I've suggested (& published in 21 journal papers) a new theory called quantised inertia (or MiHsC) that assumes that inertia is caused by relativistic horizons damping quantum fields. It predicts galaxy rotation, cosmic acceleration & some observed lab thrusts without any dark stuff or adjustment. My Plymouth University webpage is here, I've written a book called Physics from the Edge and I'm on twitter as @memcculloch

Friday, 29 November 2013

Tweaking mass

In the past, the 'high level' properties of inertial mass and gravitational mass have not been well understood, but properties like this are always caused at a deeper level, and if you can understand and access that deeper level it gives you a handle to control them.

MiHsC shows that if you assume that inertia is due to Unruh radiation (subject to a Hubble-scale Casimir effect) you can predict anomalies observed in low acceleration environments (eg: galaxy rotation, cosmic acceleration). So there is evidence for MiHsC and since it points at Unruh radiation as a cause it could give us a handle on mass: a way to control it via something we know about: radiation. Admittedly, Unruh radiation is different from the usual stuff, but it can be made by mutual accelerations.

To put this in a practical context: at the equator, the gravitational force pulling, say, an elephant, down is about 365 times stronger than the centrifugal (inertial) force pushing it up. If MiHsC is right, it predicts that if we could fire enough extra Unruh radiation at the elephant to increase its inertial mass 365-fold, it should then lift off. (it may also move sideways against the Earth's spin to conserve momentum).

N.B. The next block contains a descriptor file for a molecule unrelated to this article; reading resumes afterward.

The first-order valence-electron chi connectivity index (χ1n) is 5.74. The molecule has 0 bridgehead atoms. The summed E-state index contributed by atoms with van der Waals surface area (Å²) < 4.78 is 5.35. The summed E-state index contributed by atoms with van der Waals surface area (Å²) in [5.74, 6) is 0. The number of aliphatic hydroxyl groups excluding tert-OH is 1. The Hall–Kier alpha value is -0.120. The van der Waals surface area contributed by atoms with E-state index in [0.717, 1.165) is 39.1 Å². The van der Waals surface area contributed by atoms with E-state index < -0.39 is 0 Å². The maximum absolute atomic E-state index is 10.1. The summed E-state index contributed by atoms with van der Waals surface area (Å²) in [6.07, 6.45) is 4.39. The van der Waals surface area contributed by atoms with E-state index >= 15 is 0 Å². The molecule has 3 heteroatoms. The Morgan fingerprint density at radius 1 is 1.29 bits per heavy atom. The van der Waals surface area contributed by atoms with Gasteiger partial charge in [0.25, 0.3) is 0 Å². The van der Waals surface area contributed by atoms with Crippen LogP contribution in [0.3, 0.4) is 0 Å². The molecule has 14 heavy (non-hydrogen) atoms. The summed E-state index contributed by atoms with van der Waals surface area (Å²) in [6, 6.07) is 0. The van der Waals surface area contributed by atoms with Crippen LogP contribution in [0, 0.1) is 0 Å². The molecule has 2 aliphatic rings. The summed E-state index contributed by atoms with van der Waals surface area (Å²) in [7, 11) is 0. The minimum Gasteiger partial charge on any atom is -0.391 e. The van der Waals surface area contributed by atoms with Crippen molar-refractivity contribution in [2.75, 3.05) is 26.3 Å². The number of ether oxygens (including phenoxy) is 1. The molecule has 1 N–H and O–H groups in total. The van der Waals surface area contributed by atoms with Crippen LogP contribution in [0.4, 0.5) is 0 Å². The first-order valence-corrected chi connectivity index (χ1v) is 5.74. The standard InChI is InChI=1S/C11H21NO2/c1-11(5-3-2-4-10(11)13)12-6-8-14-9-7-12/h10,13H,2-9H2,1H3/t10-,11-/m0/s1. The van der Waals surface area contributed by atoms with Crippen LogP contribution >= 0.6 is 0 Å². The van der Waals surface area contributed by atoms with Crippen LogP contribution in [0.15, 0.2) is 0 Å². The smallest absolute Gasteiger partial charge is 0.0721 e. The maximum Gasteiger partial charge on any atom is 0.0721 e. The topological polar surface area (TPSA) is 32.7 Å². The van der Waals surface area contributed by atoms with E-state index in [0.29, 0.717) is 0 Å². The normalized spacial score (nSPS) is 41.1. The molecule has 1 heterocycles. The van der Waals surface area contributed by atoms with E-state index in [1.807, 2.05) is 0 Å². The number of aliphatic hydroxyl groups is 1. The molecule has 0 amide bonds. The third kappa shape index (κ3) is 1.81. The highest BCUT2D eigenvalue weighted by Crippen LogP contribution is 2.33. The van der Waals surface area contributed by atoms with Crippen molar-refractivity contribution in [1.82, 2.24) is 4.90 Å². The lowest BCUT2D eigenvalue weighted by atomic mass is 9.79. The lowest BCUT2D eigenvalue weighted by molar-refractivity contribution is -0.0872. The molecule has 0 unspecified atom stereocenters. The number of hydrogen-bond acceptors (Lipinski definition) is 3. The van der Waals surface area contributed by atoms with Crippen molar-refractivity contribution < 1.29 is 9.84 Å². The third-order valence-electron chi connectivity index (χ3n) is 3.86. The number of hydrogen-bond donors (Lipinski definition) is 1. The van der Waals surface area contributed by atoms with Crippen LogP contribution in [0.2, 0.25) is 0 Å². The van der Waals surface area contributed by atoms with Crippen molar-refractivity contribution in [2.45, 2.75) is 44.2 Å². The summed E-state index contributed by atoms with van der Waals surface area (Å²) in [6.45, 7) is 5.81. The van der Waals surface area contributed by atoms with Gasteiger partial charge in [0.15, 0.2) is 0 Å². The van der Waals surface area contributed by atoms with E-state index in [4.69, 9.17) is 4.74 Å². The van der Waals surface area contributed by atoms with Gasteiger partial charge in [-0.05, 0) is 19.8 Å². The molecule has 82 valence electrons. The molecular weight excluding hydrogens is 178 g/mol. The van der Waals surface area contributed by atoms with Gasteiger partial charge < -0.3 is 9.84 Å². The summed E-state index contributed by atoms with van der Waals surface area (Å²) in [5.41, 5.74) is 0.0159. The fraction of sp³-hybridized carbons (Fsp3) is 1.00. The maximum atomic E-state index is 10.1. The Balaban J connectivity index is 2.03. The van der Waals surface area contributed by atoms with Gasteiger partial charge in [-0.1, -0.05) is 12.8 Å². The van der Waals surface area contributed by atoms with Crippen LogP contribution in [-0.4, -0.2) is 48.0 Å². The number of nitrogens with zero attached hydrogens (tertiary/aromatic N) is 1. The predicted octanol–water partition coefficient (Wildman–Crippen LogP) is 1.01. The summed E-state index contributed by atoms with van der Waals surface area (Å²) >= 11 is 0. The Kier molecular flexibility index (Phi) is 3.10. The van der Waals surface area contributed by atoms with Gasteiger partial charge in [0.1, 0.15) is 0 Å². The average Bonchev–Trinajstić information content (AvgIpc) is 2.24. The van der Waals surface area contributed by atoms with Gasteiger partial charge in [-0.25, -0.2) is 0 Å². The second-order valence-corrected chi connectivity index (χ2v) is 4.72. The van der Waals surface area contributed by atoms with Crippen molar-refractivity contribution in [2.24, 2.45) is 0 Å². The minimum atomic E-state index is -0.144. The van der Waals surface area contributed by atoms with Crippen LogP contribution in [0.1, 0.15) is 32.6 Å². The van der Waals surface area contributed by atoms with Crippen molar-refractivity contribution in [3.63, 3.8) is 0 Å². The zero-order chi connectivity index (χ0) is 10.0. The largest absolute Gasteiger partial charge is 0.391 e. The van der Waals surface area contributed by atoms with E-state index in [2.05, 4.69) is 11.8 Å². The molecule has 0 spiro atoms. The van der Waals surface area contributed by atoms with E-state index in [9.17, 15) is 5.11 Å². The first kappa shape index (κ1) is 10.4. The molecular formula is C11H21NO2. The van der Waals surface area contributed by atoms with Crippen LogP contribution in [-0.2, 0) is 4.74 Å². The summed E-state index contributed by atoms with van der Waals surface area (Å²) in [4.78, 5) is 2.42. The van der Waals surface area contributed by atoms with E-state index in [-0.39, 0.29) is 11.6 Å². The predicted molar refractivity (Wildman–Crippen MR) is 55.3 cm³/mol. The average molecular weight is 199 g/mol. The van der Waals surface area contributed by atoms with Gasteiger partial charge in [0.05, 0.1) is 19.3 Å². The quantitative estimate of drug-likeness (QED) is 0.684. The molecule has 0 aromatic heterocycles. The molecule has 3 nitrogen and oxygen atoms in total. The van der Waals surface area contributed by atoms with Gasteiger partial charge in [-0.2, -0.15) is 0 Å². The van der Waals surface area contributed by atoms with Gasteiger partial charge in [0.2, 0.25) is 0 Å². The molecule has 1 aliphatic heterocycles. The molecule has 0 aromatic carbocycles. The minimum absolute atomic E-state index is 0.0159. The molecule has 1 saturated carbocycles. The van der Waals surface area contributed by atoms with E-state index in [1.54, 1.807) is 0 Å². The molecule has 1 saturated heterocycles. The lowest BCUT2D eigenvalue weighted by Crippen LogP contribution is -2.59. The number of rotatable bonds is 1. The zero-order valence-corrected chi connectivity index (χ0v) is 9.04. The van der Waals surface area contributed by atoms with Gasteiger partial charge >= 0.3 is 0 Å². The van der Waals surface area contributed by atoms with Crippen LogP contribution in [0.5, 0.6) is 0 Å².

The first indications of this may have been seen in Podkletnov's experiment where he accelerated (in his case, spun) a disc and saw a weight loss in objects suspended above it. A few more Unruh waves and maybe the rocket era would be over.

The best way to convince others is with simple repeatable experiments, and one such experiment was recently pointed out to me by J. Tippett (he'd seen it described by Modanese in the book referenced below, see page 13). In the experiment a cold superconductor was levitated above a magnet and heated through its transition temperature. During the transition, 'transient weight losses' were seen in objects above the setup (in only 10% of the cases, so the phenomenon is not fully repeatable yet).

This experiment interests me because it fits roughly with MiHsC: the sudden loss of superconductivity would suddenly 'freeze' (ie: accelerate) electrons and transiently increase the mutual electron - object accelerations (a consistent result would need a uniform heating of the superconductor). The problem is: what is the electron acceleration in a superconductor? This is not well understood, and would need to be known to test MiHsC, but this experiment, at least, is easy to repeat, and the more repeats the better.


Modanese, G., and G.A. Robertson (eds), 2013. Gravity-Superconductor Interactions: theory and experiment.

Modanese G., Schnurer, J., 2001. Possible quantum gravity effects in a charged Bose condensate under variable e.m. field. Phys. Essays, 14: 94-105 (see part 4: experiment).

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